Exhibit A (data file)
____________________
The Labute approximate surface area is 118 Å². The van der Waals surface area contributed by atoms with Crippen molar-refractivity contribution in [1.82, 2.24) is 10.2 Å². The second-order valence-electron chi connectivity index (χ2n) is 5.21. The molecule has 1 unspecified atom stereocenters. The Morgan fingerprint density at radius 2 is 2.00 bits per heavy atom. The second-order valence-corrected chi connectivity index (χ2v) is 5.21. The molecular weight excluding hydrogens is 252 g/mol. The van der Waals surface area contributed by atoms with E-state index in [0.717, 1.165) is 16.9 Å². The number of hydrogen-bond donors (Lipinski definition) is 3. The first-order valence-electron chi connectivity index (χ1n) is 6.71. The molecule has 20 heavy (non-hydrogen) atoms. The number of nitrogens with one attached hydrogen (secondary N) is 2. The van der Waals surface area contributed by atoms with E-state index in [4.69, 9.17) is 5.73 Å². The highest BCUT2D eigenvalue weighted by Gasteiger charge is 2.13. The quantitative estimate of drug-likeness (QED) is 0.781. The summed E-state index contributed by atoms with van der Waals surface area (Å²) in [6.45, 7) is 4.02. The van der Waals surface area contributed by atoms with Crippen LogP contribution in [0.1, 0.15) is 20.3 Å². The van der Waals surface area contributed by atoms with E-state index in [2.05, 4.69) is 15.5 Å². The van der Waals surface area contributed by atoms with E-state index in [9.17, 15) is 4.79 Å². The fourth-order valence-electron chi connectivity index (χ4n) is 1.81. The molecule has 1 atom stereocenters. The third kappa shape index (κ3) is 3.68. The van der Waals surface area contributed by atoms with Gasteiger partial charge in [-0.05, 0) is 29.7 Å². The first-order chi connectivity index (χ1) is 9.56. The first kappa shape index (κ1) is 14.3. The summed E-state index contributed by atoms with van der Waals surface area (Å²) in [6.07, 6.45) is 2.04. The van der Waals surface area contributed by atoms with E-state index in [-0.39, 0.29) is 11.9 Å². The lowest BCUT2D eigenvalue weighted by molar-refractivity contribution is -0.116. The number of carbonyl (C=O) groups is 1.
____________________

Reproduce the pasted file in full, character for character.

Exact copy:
The Labute approximate surface area is 118 Å². The van der Waals surface area contributed by atoms with Crippen molar-refractivity contribution in [1.82, 2.24) is 10.2 Å². The second-order valence-electron chi connectivity index (χ2n) is 5.21. The molecule has 1 unspecified atom stereocenters. The Morgan fingerprint density at radius 2 is 2.00 bits per heavy atom. The second-order valence-corrected chi connectivity index (χ2v) is 5.21. The molecular weight excluding hydrogens is 252 g/mol. The van der Waals surface area contributed by atoms with E-state index in [0.717, 1.165) is 16.9 Å². The number of hydrogen-bond donors (Lipinski definition) is 3. The first-order valence-electron chi connectivity index (χ1n) is 6.71. The molecule has 20 heavy (non-hydrogen) atoms. The number of nitrogens with one attached hydrogen (secondary N) is 2. The van der Waals surface area contributed by atoms with E-state index in [4.69, 9.17) is 5.73 Å². The highest BCUT2D eigenvalue weighted by Gasteiger charge is 2.13. The quantitative estimate of drug-likeness (QED) is 0.781. The summed E-state index contributed by atoms with van der Waals surface area (Å²) in [6.45, 7) is 4.02. The van der Waals surface area contributed by atoms with Crippen LogP contribution in [0.1, 0.15) is 20.3 Å². The van der Waals surface area contributed by atoms with E-state index in [2.05, 4.69) is 15.5 Å². The van der Waals surface area contributed by atoms with E-state index in [9.17, 15) is 4.79 Å². The fourth-order valence-electron chi connectivity index (χ4n) is 1.81. The molecule has 1 atom stereocenters. The third kappa shape index (κ3) is 3.68. The van der Waals surface area contributed by atoms with Gasteiger partial charge in [-0.05, 0) is 29.7 Å². The first-order chi connectivity index (χ1) is 9.56. The first kappa shape index (κ1) is 14.3. The summed E-state index contributed by atoms with van der Waals surface area (Å²) in [6.07, 6.45) is 2.04. The van der Waals surface area contributed by atoms with E-state index in [-0.39, 0.29) is 11.9 Å². The lowest BCUT2D eigenvalue weighted by molar-refractivity contribution is -0.116. The number of carbonyl (C=O) groups is 1.